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Gordon Sondland, the U.S. ambassador to the European Union, testified on Wednesday that there was a “quid pro quo” regarding efforts to get Ukraine to investigate the 2016 elections and the Ukrainian energy company Burisma.
“I know that members of this Committee have frequently framed these complicated issues in the form of a simple question: Was there a “quid pro quo?” As I testified previously, with regard to the requested White House call and White House meeting, the answer is yes,” Sondland said during his opening statements at public hearing before the House Intelligence Committee.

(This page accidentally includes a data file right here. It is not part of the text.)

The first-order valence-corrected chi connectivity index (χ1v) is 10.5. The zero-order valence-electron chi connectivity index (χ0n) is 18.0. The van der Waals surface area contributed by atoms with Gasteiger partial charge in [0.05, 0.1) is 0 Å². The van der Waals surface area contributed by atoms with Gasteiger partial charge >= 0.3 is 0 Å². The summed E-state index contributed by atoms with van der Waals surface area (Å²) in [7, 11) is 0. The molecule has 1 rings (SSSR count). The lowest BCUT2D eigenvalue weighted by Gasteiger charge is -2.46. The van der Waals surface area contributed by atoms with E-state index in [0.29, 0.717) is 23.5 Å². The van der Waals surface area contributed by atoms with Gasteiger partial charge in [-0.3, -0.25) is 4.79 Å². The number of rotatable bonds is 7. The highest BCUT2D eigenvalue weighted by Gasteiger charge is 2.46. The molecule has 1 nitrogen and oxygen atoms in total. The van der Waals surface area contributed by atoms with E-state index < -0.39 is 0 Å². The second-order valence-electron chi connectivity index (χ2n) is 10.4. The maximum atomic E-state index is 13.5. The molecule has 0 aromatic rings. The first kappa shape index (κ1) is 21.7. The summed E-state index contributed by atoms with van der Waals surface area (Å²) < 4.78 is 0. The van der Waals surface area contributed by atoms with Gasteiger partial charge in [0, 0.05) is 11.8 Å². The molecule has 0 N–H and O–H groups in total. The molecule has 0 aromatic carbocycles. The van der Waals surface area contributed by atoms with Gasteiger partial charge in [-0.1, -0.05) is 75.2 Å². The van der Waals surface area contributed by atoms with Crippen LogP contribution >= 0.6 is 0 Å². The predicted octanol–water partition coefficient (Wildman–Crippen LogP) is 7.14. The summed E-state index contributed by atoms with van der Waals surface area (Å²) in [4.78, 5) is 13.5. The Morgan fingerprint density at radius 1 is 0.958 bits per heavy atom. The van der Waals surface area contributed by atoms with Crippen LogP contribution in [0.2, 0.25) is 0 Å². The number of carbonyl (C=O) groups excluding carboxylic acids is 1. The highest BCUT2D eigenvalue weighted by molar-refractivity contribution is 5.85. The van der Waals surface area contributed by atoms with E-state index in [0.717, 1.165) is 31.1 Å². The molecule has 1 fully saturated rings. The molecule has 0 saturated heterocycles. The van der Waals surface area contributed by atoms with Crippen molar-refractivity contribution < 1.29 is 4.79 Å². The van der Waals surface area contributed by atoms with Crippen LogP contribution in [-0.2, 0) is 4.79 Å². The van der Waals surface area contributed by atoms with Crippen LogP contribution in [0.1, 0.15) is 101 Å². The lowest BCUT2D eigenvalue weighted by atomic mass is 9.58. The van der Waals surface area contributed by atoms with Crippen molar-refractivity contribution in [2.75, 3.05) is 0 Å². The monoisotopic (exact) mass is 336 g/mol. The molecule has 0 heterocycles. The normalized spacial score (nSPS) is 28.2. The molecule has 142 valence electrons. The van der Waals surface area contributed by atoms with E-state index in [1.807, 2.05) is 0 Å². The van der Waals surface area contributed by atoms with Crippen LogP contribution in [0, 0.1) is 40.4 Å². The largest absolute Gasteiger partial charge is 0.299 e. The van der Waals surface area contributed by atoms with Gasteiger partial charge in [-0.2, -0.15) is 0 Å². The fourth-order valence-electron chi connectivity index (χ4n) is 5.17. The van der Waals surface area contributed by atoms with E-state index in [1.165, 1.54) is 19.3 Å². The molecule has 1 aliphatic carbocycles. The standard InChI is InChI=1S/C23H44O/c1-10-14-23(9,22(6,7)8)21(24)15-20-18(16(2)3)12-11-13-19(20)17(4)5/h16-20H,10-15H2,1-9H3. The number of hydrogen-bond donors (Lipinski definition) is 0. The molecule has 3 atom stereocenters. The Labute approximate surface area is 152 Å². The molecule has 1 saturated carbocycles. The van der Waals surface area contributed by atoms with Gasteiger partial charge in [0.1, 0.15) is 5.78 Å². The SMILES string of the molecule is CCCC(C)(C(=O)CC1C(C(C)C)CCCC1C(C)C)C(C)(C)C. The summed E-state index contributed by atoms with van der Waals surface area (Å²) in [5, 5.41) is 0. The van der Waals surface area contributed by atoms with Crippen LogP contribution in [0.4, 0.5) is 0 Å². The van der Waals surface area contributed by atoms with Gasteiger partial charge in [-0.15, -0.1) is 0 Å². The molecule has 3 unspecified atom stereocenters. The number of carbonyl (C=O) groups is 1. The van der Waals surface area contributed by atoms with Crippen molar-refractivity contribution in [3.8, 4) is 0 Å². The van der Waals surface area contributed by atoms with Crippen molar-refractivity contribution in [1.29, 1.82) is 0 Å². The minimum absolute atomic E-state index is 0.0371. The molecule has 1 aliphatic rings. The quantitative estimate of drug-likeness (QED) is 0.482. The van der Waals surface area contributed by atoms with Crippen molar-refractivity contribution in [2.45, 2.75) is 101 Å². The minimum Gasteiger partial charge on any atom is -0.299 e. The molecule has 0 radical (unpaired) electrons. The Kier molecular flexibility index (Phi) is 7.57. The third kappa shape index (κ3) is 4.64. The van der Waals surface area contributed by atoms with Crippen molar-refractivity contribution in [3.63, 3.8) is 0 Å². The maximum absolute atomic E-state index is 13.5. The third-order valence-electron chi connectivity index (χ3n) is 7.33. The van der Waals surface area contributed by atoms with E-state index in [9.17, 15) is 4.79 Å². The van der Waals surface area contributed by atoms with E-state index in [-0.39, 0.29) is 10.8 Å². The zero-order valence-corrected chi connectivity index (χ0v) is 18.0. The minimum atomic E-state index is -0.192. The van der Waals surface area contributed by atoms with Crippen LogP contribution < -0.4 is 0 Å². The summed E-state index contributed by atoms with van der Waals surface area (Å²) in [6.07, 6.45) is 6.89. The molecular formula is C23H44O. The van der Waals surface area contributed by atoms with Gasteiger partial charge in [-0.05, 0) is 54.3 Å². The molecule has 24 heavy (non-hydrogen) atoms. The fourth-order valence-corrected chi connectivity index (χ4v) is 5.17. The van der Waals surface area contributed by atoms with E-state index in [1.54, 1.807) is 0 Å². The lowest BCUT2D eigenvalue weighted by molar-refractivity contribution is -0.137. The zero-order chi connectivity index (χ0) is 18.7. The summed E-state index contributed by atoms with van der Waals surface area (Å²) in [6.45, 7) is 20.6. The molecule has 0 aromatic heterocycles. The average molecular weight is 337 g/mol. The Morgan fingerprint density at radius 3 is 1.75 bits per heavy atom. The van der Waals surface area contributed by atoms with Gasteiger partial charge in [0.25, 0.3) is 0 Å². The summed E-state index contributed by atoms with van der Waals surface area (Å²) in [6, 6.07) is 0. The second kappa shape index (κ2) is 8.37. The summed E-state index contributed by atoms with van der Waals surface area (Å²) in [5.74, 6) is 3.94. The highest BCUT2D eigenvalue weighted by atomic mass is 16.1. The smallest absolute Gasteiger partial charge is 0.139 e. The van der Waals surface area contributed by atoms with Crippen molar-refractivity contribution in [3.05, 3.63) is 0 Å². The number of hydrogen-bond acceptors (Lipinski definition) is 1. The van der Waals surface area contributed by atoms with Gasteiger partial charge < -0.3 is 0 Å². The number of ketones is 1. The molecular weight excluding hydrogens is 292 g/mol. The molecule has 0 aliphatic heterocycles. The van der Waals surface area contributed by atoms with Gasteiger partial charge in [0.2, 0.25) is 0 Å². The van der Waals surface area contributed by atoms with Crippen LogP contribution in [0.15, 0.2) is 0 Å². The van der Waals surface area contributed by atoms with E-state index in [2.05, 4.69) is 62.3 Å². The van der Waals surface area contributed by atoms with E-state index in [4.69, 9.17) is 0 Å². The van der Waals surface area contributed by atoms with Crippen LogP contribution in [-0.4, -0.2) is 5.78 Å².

“Mr. Giuliani conveyed to Secretary Perry, Ambassador Volker, and others that President Trump wanted a public statement from President Zelensky committing to investigations of Burisma and the 2016 election. Mr. Giuliani expressed those requests directly to the Ukrainians,” Sondland said in his testimony. “Mr. Giuliani also expressed those requests directly to us. We all understood that these prerequisites for the White House call and White House meeting reflected President Trump’s desires and requirements.”
Sondland testified as part of the ongoing impeachment inquiry into Trump.
Other witnesses have testified that Sondland played a key role in Trump’s efforts to get Ukraine to investigate the Bidens.
In a July 25 call that has become the focus of the impeachment inquiry, Trump asked Zelensky to investigate former vice president and 2020 presidential candidate Joe Biden and his son, Hunter. Hunter Biden sat on the board of the Ukrainian company, Burisma.
Read Gordon Sondland’s full testimony.
Gretchen Frazee is a Senior Coordinating Broadcast Producer for the PBS NewsHour.
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